La Maison d'Aneli - Tani Thor

la maison d’Aneli – Tani Thor

la maison d’Aneli is a brick-built gallery within Impress allen’s region of Virtual Holland. The ground floor feature gallery spaces for Littleone Ares, Tani Thor, FrancheskaCater and a display / telpeort area for Pol Jarvinen and the concert area. Upstairs, the exhibition space is devoted to a joint piece by Nino and Cay, entitled Companions, and of which more anon. Lines on the floor invite visitors to tour the gallery in a specific order of artists, commencing with Littleone Ares, then progressing through the Companions exhibit, then Tani, Francheska and finally to Pol, and the teleporter up to the concert space.

Littleone, Tani and Francheska offer strongly contrasting styles in their work, which makes this a varied and striking opening exhibition. I’ve not been overly familiar with any of their work prior to my visit, but found all three appealing in very different ways; there is a powerful sense of abstract in Littleone’s pieces, which at the same time have a hint of intricate glass art. Tani’s work is more surreal in approach, the images presented quite striking in both their power and statement.

Littleone Ares

la maison d’Aneli – Littleone Ares

FrancheskaCarter’s work, which forms the largest part of the exhibition, draws on a number of themes, styles and influences, presenting a dynamic display of art that is – to me, at least – quite magnetic; and I say that without any intent to slight either Tani or Littleone. There is so much to captivate here, the interweaving of styles, forms and contrasts is entrancing.

Just look at Murbian, with its New York-like street of today and Urbaniste above it, featuring a street scene from over a century before; these pieces both complement and contrast with one another not only in the scenes they depict, but also in the manner in which they are presented. The New York picture possesses bold, modern strokes, the picture showing us a horse-drawn past offer far softer lines and colour, immersing us further in the bygone age it represents. Similarly, Chati offers an immensely powerful statement, while Amoureux magnificently captures the power and sensuality of the Argentine tango.

La Maison d'Aneli - Companions

la maison d’Aneli – Companions

Upstairs, Cay and Nino offer a very different piece. “Welcome to the attic,” the introductory note card reads “Filled with memories of the companions who shared our lives.” following this is a short poem recalling the love and affection offered to us by favourite pets. This is, in short, a little trip down memory lane which is at once very personal, and almost somethings any of us who have shared our lives with a pet will instantly emphasise with.

Here, amidst the clutter one can all too often find in a roomy attic – old copies of newspapers, toys long forgotten, packing crates and travel trunks, furniture past its prime and more  -, lie a series of paintings and drawings of pets and their owners from times past. Each picture tells a story of its own, and each draws us into it in an almost intimate way, at the same time conjuring memories of those pets we have ourselves loved, and who offered us unconditional love in return. This is a wonderfully personal display in many ways, both through the pictures offered and the setting itself.

As an inaugural exhibition, this is, as noted above, quite a stunning array of art (all of which is offered for sale, and would grace any home), and one not to be missed. Congratulations to  Aneli on both the opening of the gallery and this excellent exhibition.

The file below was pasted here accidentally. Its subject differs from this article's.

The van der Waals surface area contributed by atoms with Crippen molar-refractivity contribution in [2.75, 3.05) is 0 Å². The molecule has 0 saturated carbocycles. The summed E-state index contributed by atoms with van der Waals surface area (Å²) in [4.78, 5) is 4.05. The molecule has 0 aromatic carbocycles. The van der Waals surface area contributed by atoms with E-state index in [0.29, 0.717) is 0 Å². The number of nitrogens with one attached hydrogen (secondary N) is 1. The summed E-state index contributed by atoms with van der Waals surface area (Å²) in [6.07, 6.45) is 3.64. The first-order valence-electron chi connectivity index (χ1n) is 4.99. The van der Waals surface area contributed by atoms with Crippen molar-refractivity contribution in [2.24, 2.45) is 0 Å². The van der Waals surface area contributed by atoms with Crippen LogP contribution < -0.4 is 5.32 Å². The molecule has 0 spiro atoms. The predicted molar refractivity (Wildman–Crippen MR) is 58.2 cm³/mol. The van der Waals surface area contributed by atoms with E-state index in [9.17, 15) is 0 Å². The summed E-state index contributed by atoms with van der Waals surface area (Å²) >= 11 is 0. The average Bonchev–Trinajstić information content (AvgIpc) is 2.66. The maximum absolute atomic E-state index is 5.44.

La Maison d'Aneli - FrancheskaCarter

la maison d’Aneli – FrancheskaCarter

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A Taxy! to the Zircus, coming home to Dada

There’s a quote by Peter Greenaway  in Eupalinos Ugajin’s profile. It reads:

The human imagination is surely the most amazing thing in the universe. We do not want virtual reality we want virtual unreality. We cannot replicate reality – why are we wasting our time trying?

It’ a quote that sums-up Eupa’s work perfectly. Whether working individually or collaboratively, there is always something about Eupa’s art that stretches the imagination, often with a sense of fun  and a sprinkling of the wonderfully absurd.

Taxy! to the Zircus

Taxy! to the Zircus

Taxy! to the Zircus, now open at MetaLES demonstrates this in full; it’s a piece that challenges (defies?) description, taking one deep into the realm of Dada, and quite delightfully so, complete with a touch of Terry Gilliam to boot! It is also an installation that really does deserve the label “interactive art” – you are as much a part of the works on display as the works themselves.

Nothing should be ignored during explorations, and almost all the pieces on offer require your involvement via click-to-sit, be it dancing on a horn-spiked platform tethered to a spinning top, floating around in a sphere, bouncing on a trampoline, trying a new form of fencing with a hair dryer and paint brush (something I’d actually like to see taken-up as an Olympic sport!) or – in the greatest of circus traditions – being fired out of a canon (and hopefully through a target framed by a cow), and more besides.

Movement between the main platforms is achieved via teleport  boxes, some of which are indicated by a Gilliam / Pythonesque pointing finger.  Some elements of the work have a walkway connecting them, although speed and accuracy of walking across it is advised! Because there is a risk of falling involved in several of the pieces – and the fact they can only be reached via teleport boxes or flying – a set of wings can be obtained from the landing point; just turn on the tap / faucet (naturally!) to pour yourself a set!

Quite how one defines Taxy! to the Zircus is difficult; there are clear surrealist elements, the aforementioned twist of Dadism and, given the encouragement to experience some of the activities from the very first-person perspective of Mouselook, perhaps even a hint of phenomenology  – or at least, phenomenological reflexion.

But perhaps definition isn’t required here; just your participation, and the sense of liberation through the lighthearted presentation of the absurd. So go, share, enjoy – Be. Taxy! will be open through until the end of December, and knowing Eupa, there may well be additions and tweaks during that time.